MY BROTHER'S KEEPER

by Peter Herman

A religious outlook is not necessary to appreciate biblical wisdom. Irrespective of religious belief, we are indeed responsible for our brothers. To act otherwise diminishes our humanity. This is the reason I have chosen "My Brother's Keeper" as the title for a prison column appearing in The NAMBLA Bulletin. What follows is an amalgam of some recent articles.

These whimsical lyrics from Gilbert and Sullivan's The Mikado express in jest what has always been a brutal fact. The weak and disenfranchised make convenient scapegoats when those in power need them. The question for us should be, do we remain weak and outcast? Do we allow ourselves to be missed by no one? It is only when the disenfranchised adopt a sense of community that they begin to gain credibility. It is only then that the grand inquisitors think twice about community members never being missed.

Imprisoned boy-lovers are an essential part of our community. For the most part, they are incarcerated under laws that are inhumane and that defy common sense. To ignore our imprisoned brothers is to give credence to attacks on our identity as boy lovers.

Pen Pals

NAMBLA has had a prison program since its beginning. An essential part of the program has been the fostering of pen pals. Communications between those incarcerated and those who are free is an essential element in building community. The need for additional pen pals is great. Please volunteer to be one. You will be rewarded with an experience likely to be very enriching. To volunteer, address your letters to:

or e-mail to        arnoldschoen@yahoo.com   .

As badly as we need pen pal volunteers, we do require that as a minimum commitment you be or become a member of NAMBLA. If you are determined to become a pen pal and there are overriding reasons preventing you from becoming a member, let us know your reasons.

It is possible that some reading this column may have already expressed their intentions to volunteer. Because administering the program is so overwhelming, it is not always possible to answer people quickly. Some letters can fall through the cracks. For this reason, you are urged to write again if you do not get an answer in a reasonable time. The struggle is hard, so be persistent.

Greeting Cards

This past Christmas, with the help of volunteers, every prisoner in our program received a number of holiday cards. The moral uplift that these greetings provided cannot be overestimated. The enormous effect of these small gestures is a measure of how little imprisoned boy-lovers have. The following note from an Alabama prisoner is typical of the appreciation expressed. "I was ecstatic to receive your letter today. Also, I am most appreciative of the Xmas cards. Because of you, I am indeed going to have a merry X-mas after all. Now I know that there are people out there who care."

When holiday seasons pass, the bleak reality of prison life for our incarcerated brothers returns with a vengeance. While some will have had a bit of turkey and cranberry sauce doled out to them in their institution's perfunctory gesture of seasonal good will, most will not have received so much as a kind word from unforgiving family members. There is something you can do to ease the pain.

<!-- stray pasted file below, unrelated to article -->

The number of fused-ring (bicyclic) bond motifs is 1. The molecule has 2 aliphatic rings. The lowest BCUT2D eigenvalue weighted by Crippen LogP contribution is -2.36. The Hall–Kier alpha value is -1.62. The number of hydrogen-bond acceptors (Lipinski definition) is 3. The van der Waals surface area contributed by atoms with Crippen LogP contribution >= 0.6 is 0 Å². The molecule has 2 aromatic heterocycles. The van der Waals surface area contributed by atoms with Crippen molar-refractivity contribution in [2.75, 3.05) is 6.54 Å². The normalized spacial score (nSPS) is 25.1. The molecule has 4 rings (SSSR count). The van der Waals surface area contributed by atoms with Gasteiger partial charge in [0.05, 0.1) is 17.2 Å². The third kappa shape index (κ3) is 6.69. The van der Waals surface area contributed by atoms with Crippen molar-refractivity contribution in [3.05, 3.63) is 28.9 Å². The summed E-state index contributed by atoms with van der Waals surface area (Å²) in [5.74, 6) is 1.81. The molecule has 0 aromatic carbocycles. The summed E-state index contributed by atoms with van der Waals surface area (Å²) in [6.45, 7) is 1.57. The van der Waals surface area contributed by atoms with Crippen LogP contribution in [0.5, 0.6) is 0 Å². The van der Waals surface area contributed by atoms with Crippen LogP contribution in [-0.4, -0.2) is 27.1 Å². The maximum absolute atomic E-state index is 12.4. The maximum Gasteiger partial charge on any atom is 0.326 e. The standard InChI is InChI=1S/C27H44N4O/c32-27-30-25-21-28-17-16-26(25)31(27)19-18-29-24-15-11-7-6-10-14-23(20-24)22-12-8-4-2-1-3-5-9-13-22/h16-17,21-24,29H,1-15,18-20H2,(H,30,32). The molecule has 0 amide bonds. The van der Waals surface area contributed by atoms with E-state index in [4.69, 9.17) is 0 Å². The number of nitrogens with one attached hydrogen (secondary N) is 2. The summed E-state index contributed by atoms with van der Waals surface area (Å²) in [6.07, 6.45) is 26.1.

If you missed the opportunity to send holiday greeting cards and do not feel that you are ready to make a commitment beyond sending such cards, there is still a way you can participate. Let me know if you are willing to send birthday or special event cards to participating prisoners. Supportive communications with imprisoned comrades tell the world that jailing people for loving, consensual acts is barbaric and unacceptable.

Talents

The job has barely begun. We are just tipping our toes in the water. There is a rich vein of untapped intellectual resources among imprisoned boy-lovers. Among them are artists, writers, philosophers, technicians. We who are free are best positioned to mine their talents for the good of our community. Writing to a prisoner can enrich the lives of both participants and create a synergy that will advance our cause. To this end our need for more volunteers to be pen pals is insatiable.

Contributions

Financial contributions to the prison program are always welcome. Some prisoners can hardly afford the cost of mailing a letter. A number of others who are in slightly better circumstances have themselves sent in stamps to help out the less fortunate. We must value these gestures of generosity for the commitment and strength of will they represent. Many in prison are potentially our greatest activists. Let's help them realize their potentials.

Stay in Touch

Suggestions for improving our prison information are always welcome. If you wish to be contacted about prison issues, send me your e-mail address.

Contact me at  arnoldschoen@yahoo.com .

If you prefer regular mail, write me at    Arnold Schoen, 537 Jones St. No. 8418, San Francisco, CA 94102.

If a response is not immediately forthcoming, don't take no for an answer. Remember that things can fall through the cracks. After a reasonable time, write again. The prison program is an overwhelming job, and mail tends to get backed up. So friendly reminders are always useful.

Most of all, get involved. The journey which we undertake may not reach its destination within our lifetimes. Let us nevertheless make the endeavor one of heroic proportions that enriches all of our lives.

Things You Can Do:

Copyright © NAMBLA, 2010. All rights reserved.